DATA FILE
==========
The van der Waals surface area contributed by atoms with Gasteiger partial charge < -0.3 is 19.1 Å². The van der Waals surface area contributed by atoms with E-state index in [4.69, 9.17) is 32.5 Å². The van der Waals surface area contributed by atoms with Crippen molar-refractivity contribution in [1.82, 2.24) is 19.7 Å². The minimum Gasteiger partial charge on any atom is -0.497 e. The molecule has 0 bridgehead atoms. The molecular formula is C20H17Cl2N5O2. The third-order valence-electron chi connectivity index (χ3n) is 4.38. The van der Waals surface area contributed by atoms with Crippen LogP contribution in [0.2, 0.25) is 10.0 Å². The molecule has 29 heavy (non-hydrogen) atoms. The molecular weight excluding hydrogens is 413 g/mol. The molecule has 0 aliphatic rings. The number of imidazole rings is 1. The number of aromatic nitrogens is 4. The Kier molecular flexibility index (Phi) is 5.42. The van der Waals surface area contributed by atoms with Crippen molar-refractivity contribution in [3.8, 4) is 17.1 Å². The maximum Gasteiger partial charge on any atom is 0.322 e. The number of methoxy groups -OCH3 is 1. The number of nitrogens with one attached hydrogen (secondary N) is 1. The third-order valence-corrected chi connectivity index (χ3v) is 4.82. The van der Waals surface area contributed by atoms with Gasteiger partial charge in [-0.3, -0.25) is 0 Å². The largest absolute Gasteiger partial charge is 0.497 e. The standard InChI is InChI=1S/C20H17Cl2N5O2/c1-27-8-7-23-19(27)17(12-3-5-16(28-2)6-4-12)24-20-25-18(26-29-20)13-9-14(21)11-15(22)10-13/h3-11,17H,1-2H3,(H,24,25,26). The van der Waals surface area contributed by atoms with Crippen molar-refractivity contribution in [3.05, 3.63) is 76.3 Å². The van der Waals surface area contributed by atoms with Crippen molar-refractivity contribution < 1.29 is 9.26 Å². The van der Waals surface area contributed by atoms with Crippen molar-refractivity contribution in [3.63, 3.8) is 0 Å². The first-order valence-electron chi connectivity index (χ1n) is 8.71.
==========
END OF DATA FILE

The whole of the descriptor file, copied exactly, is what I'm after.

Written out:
The van der Waals surface area contributed by atoms with Gasteiger partial charge < -0.3 is 19.1 Å². The van der Waals surface area contributed by atoms with E-state index in [4.69, 9.17) is 32.5 Å². The van der Waals surface area contributed by atoms with Crippen molar-refractivity contribution in [1.82, 2.24) is 19.7 Å². The minimum Gasteiger partial charge on any atom is -0.497 e. The molecule has 0 bridgehead atoms. The molecular formula is C20H17Cl2N5O2. The third-order valence-electron chi connectivity index (χ3n) is 4.38. The van der Waals surface area contributed by atoms with Crippen LogP contribution in [0.2, 0.25) is 10.0 Å². The molecule has 29 heavy (non-hydrogen) atoms. The molecular weight excluding hydrogens is 413 g/mol. The molecule has 0 aliphatic rings. The number of imidazole rings is 1. The number of aromatic nitrogens is 4. The Kier molecular flexibility index (Phi) is 5.42. The van der Waals surface area contributed by atoms with Crippen molar-refractivity contribution in [3.8, 4) is 17.1 Å². The maximum Gasteiger partial charge on any atom is 0.322 e. The number of methoxy groups -OCH3 is 1. The number of nitrogens with one attached hydrogen (secondary N) is 1. The third-order valence-corrected chi connectivity index (χ3v) is 4.82. The van der Waals surface area contributed by atoms with Gasteiger partial charge in [-0.3, -0.25) is 0 Å². The largest absolute Gasteiger partial charge is 0.497 e. The standard InChI is InChI=1S/C20H17Cl2N5O2/c1-27-8-7-23-19(27)17(12-3-5-16(28-2)6-4-12)24-20-25-18(26-29-20)13-9-14(21)11-15(22)10-13/h3-11,17H,1-2H3,(H,24,25,26). The van der Waals surface area contributed by atoms with Crippen molar-refractivity contribution in [3.05, 3.63) is 76.3 Å². The van der Waals surface area contributed by atoms with Crippen molar-refractivity contribution < 1.29 is 9.26 Å². The van der Waals surface area contributed by atoms with Crippen molar-refractivity contribution in [3.63, 3.8) is 0 Å². The first-order valence-electron chi connectivity index (χ1n) is 8.71.